Some of the Gym Leaders and Elite Four members in Pokémon. While most of them (with the exception of Giovanni) are good guys in the games - Lance and Lorelei even helping out the player character at key points - Lt. Surge, Koga, Sabrina, Agatha, Bruno, Lorelei, Lance, Karen, Will and Pryce became villains in the manga adaptation Pokémon Special. To be fair, though, Pryce is a more sympathetic Anti-Villain, Lance is a Well-Intentioned Extremist, and most of the other characters listed reform later on, with the exception of Agatha.
This is utilized to a lesser extent with their anime counterparts. Sabrina is converted into something of a demonic witch who antagonizes Ash and co., while many others, most notably Lt. Surge, Erika, and Skyla, are egotistical Jerkasses with a condescending demeanor towards their challengers (or, in Erika's case, towards those who don't appreciate the perfume her gym makes). All of them make friends with the heroes in the end.
Pokémon Special has a downplayed example with Norman. In the games, Norman is a kind, gentle person who respects his child's wishes and would most likely not use physical violence. In the manga, Norman is a lot meaner and beats up his son for disobeying him. Despite his harshness, he is on the side of good - he is genuinely supportive of Ruby.
In Pokémon Black and White, N is a very sympathetic Anti-Villain with good intentions. He eventually makes a Heel-Face Turn in the sequel games, helping the player against Ghetsis, his much more evil adoptive father. However, in Pokémon Special, N has fewer redeeming qualities and manages to convince White's Tepig to leave her. His goal also seems to be more like Ghetsis' goal than in the games.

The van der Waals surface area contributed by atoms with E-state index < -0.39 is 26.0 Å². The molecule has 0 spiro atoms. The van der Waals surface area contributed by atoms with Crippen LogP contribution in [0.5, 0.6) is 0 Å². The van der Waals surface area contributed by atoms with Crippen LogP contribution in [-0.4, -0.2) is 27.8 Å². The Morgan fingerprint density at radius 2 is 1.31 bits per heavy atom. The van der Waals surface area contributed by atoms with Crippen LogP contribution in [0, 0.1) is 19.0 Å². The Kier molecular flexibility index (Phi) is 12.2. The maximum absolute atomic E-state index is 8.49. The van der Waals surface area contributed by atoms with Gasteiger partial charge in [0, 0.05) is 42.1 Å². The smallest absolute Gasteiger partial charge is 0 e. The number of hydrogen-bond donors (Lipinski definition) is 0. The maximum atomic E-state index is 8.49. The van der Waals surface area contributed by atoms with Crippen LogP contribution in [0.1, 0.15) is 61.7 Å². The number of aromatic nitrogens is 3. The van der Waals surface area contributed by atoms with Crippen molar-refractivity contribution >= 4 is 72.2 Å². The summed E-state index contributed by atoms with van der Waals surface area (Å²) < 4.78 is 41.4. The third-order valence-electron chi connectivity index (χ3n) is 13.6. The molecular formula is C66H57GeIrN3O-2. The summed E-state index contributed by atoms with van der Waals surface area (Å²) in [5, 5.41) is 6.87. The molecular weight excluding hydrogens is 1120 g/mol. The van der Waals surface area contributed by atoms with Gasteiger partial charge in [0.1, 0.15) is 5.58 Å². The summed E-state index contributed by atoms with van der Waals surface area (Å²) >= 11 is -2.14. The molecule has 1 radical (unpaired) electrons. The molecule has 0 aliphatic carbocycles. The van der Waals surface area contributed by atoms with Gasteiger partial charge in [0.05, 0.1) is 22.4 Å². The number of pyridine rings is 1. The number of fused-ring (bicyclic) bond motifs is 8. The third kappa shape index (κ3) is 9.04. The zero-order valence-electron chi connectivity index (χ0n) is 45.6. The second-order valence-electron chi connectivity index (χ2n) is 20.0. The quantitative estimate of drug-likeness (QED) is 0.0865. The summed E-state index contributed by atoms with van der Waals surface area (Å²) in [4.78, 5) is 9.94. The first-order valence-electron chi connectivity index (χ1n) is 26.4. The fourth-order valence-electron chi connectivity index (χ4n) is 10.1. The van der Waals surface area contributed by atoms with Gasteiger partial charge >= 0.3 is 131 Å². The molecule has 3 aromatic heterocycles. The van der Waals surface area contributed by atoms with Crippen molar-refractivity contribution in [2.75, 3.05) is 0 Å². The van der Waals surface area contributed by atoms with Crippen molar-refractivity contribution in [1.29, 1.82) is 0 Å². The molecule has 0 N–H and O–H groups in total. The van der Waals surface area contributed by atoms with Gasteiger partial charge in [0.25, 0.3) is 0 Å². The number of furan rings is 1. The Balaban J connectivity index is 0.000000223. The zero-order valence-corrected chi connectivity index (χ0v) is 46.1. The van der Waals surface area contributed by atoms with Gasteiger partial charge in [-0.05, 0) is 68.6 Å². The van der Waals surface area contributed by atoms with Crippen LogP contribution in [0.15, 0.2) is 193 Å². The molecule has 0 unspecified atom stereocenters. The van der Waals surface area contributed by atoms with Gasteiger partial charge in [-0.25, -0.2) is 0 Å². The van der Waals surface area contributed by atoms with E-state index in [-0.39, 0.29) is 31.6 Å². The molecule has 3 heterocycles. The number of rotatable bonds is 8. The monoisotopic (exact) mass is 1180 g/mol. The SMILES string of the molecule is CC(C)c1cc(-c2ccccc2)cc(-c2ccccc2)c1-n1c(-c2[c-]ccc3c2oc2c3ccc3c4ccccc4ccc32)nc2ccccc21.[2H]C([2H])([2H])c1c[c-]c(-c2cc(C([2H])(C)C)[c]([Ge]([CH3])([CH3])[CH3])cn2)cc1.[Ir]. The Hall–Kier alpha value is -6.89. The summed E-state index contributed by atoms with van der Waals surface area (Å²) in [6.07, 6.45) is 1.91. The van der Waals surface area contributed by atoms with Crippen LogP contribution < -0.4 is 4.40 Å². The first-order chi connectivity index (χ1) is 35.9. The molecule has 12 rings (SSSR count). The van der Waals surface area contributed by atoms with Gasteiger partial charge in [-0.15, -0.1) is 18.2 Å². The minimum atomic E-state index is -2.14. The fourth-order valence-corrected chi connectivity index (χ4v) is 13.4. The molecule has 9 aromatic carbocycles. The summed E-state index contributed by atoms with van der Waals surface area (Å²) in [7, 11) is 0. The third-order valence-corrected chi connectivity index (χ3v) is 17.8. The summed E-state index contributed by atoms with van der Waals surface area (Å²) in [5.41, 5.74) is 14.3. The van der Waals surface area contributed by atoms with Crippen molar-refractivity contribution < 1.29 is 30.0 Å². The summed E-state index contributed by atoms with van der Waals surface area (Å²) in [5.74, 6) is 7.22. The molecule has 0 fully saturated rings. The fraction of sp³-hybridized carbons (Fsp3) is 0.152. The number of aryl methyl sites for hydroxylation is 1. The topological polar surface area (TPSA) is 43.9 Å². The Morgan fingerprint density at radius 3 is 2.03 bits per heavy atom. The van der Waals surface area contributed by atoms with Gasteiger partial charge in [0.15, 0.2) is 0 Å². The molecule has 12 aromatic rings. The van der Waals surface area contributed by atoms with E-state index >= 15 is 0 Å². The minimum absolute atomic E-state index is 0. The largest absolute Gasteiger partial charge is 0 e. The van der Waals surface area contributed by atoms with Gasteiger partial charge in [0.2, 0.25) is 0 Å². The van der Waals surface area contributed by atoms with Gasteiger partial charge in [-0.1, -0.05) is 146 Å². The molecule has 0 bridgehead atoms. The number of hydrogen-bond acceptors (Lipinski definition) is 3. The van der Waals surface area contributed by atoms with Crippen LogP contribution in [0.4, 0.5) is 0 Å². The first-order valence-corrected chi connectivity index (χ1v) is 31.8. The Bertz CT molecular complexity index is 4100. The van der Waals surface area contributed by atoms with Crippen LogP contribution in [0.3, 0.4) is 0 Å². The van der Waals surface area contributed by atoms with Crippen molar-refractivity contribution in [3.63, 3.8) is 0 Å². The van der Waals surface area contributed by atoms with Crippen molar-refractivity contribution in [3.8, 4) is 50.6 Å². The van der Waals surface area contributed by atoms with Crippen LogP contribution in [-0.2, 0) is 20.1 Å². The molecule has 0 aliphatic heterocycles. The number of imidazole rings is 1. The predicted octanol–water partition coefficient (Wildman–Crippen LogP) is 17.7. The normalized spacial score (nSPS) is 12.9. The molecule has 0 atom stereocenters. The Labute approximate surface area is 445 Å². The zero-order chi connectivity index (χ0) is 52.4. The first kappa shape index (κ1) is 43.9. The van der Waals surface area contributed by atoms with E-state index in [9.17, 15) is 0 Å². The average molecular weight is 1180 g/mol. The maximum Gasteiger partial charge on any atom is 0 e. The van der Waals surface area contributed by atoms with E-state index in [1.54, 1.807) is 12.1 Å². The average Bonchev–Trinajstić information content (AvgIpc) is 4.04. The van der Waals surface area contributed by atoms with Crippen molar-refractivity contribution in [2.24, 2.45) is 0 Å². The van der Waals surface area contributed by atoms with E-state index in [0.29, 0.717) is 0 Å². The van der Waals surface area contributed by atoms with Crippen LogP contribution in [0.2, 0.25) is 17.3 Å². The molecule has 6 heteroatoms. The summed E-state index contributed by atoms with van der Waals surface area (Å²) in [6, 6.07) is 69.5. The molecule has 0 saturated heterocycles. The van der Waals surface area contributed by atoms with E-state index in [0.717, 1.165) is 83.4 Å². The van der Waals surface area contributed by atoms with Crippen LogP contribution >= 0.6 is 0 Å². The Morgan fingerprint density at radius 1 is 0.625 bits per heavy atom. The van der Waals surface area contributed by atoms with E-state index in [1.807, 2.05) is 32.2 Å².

In Pokémon Black 2 and White 2, Colress, while still a scientist in the employ of Team Plasma, does encourage the player and even gives them a device needed to progress further in the game. He is involved with Team Plasma For Science! and is not particularly interested in their goals, expressing distaste for Ghetsis. In Pokémon Best Wishes 2 Episode N, Colress is a true Mad Scientist who experiments on Pokémon to the point of torture, uses mind control on the Pokémon in his introductory episode (including those of the main characters), and is more than willing to hurt Ash and his friends to prove his theories. He is also more appreciative of Ghetsis due to Plasma's "providing" increasingly more difficult "subjects" pushing the theories further. Colress in the game has a Heel-Face Turn, willingly disbands Team Plasma, and becomes The Atoner after Ghetsis is defeated, while his anime counterpart is arrested by Looker. The Anime counterpart does come up with the idea for a Pokemon translator, but after he's arrested and in a way emphasising his Blue and Orange Morality.
The Pokémon Special version of Colress is portrayed along the same lines as in the anime.
Gendo Ikari: In the anime, he is Ambiguously Evil, he sincerely praises Shinji for his combat performance at one occasion, and with his Famous Last Words he regrets having been a bad father to him. In the manga adaptation, he is unquestionably evil, has a massiveGod-complex, and outright hates Shinji. In the manga, he's also implied to have personally killed Kaji, whereas it was unknown if he had anything to do with it in the anime, even though he was hinted at being involved somehow. He's somehow even worse in Campus Apocalypse.
In the Mai-HiME manga, the main antagonists of the first arc are Haruka and Yukino, the latter of whom is friends with Mai and Mikoto in the anime, and the otherwise heroic Akira assists them. By contrast, Shizuru never turns Psycho Lesbian, and Nao (reluctantly) helps the heroes after the teams merge.